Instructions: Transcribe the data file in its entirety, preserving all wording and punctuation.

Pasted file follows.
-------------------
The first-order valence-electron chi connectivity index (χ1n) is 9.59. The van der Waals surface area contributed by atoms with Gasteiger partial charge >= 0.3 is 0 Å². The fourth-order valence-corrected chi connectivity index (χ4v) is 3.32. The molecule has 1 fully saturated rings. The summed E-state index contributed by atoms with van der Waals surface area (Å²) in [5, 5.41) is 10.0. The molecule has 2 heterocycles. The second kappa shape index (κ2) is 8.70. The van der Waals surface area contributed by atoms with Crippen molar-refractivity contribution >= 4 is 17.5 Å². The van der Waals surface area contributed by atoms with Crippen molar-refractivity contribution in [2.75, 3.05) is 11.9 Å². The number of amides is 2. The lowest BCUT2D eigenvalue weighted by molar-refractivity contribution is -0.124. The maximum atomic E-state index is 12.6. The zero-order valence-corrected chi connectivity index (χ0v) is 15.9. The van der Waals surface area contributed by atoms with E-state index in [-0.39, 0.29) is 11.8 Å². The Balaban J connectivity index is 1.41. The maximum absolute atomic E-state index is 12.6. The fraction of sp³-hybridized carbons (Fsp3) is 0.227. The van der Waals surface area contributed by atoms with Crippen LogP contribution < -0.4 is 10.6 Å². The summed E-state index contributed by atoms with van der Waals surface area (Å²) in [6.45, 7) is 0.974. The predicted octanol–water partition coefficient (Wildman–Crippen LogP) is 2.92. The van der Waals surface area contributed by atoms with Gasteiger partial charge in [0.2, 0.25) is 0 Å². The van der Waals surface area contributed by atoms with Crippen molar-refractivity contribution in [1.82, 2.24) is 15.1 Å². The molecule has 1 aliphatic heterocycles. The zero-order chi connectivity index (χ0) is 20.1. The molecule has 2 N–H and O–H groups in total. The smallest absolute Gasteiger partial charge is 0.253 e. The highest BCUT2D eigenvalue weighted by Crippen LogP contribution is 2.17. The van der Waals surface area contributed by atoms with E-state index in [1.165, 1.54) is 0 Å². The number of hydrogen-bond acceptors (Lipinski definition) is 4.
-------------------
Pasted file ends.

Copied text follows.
The first-order valence-electron chi connectivity index (χ1n) is 9.59. The van der Waals surface area contributed by atoms with Gasteiger partial charge >= 0.3 is 0 Å². The fourth-order valence-corrected chi connectivity index (χ4v) is 3.32. The molecule has 1 fully saturated rings. The summed E-state index contributed by atoms with van der Waals surface area (Å²) in [5, 5.41) is 10.0. The molecule has 2 heterocycles. The second kappa shape index (κ2) is 8.70. The van der Waals surface area contributed by atoms with Crippen molar-refractivity contribution >= 4 is 17.5 Å². The van der Waals surface area contributed by atoms with Crippen molar-refractivity contribution in [2.75, 3.05) is 11.9 Å². The number of amides is 2. The lowest BCUT2D eigenvalue weighted by molar-refractivity contribution is -0.124. The maximum atomic E-state index is 12.6. The zero-order valence-corrected chi connectivity index (χ0v) is 15.9. The van der Waals surface area contributed by atoms with E-state index in [-0.39, 0.29) is 11.8 Å². The Balaban J connectivity index is 1.41. The maximum absolute atomic E-state index is 12.6. The fraction of sp³-hybridized carbons (Fsp3) is 0.227. The van der Waals surface area contributed by atoms with Crippen LogP contribution < -0.4 is 10.6 Å². The summed E-state index contributed by atoms with van der Waals surface area (Å²) in [6.45, 7) is 0.974. The predicted octanol–water partition coefficient (Wildman–Crippen LogP) is 2.92. The van der Waals surface area contributed by atoms with Gasteiger partial charge in [0.2, 0.25) is 0 Å². The van der Waals surface area contributed by atoms with Crippen molar-refractivity contribution in [1.82, 2.24) is 15.1 Å². The molecule has 1 aliphatic heterocycles. The zero-order chi connectivity index (χ0) is 20.1. The molecule has 2 N–H and O–H groups in total. The smallest absolute Gasteiger partial charge is 0.253 e. The highest BCUT2D eigenvalue weighted by Crippen LogP contribution is 2.17. The van der Waals surface area contributed by atoms with E-state index in [1.165, 1.54) is 0 Å². The number of hydrogen-bond acceptors (Lipinski definition) is 4.